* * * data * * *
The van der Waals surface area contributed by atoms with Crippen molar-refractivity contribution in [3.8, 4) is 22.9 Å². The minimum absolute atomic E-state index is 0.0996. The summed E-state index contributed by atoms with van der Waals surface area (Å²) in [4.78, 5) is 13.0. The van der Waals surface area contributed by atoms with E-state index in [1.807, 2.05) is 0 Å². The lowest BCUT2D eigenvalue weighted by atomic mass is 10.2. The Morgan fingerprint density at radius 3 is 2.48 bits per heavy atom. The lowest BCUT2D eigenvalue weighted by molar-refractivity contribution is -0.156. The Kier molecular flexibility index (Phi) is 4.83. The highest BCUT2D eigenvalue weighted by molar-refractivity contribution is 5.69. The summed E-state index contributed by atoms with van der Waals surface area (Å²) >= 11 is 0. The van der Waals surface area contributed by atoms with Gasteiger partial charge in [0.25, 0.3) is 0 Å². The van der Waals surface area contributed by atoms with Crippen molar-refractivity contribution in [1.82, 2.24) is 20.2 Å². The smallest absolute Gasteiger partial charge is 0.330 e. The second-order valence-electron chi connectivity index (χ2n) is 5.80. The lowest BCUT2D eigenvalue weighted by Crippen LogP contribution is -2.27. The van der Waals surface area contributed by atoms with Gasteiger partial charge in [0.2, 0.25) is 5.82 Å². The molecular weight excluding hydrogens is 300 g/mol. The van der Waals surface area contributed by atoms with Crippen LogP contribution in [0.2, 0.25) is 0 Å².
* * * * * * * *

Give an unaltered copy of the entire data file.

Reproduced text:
The van der Waals surface area contributed by atoms with Crippen molar-refractivity contribution in [3.8, 4) is 22.9 Å². The minimum absolute atomic E-state index is 0.0996. The summed E-state index contributed by atoms with van der Waals surface area (Å²) in [4.78, 5) is 13.0. The van der Waals surface area contributed by atoms with E-state index in [1.807, 2.05) is 0 Å². The lowest BCUT2D eigenvalue weighted by atomic mass is 10.2. The Morgan fingerprint density at radius 3 is 2.48 bits per heavy atom. The lowest BCUT2D eigenvalue weighted by molar-refractivity contribution is -0.156. The Kier molecular flexibility index (Phi) is 4.83. The highest BCUT2D eigenvalue weighted by molar-refractivity contribution is 5.69. The summed E-state index contributed by atoms with van der Waals surface area (Å²) >= 11 is 0. The van der Waals surface area contributed by atoms with Gasteiger partial charge in [0.25, 0.3) is 0 Å². The van der Waals surface area contributed by atoms with Crippen molar-refractivity contribution in [1.82, 2.24) is 20.2 Å². The smallest absolute Gasteiger partial charge is 0.330 e. The second-order valence-electron chi connectivity index (χ2n) is 5.80. The lowest BCUT2D eigenvalue weighted by Crippen LogP contribution is -2.27. The van der Waals surface area contributed by atoms with Gasteiger partial charge in [0.2, 0.25) is 5.82 Å². The molecular weight excluding hydrogens is 300 g/mol. The van der Waals surface area contributed by atoms with Crippen LogP contribution in [0.2, 0.25) is 0 Å².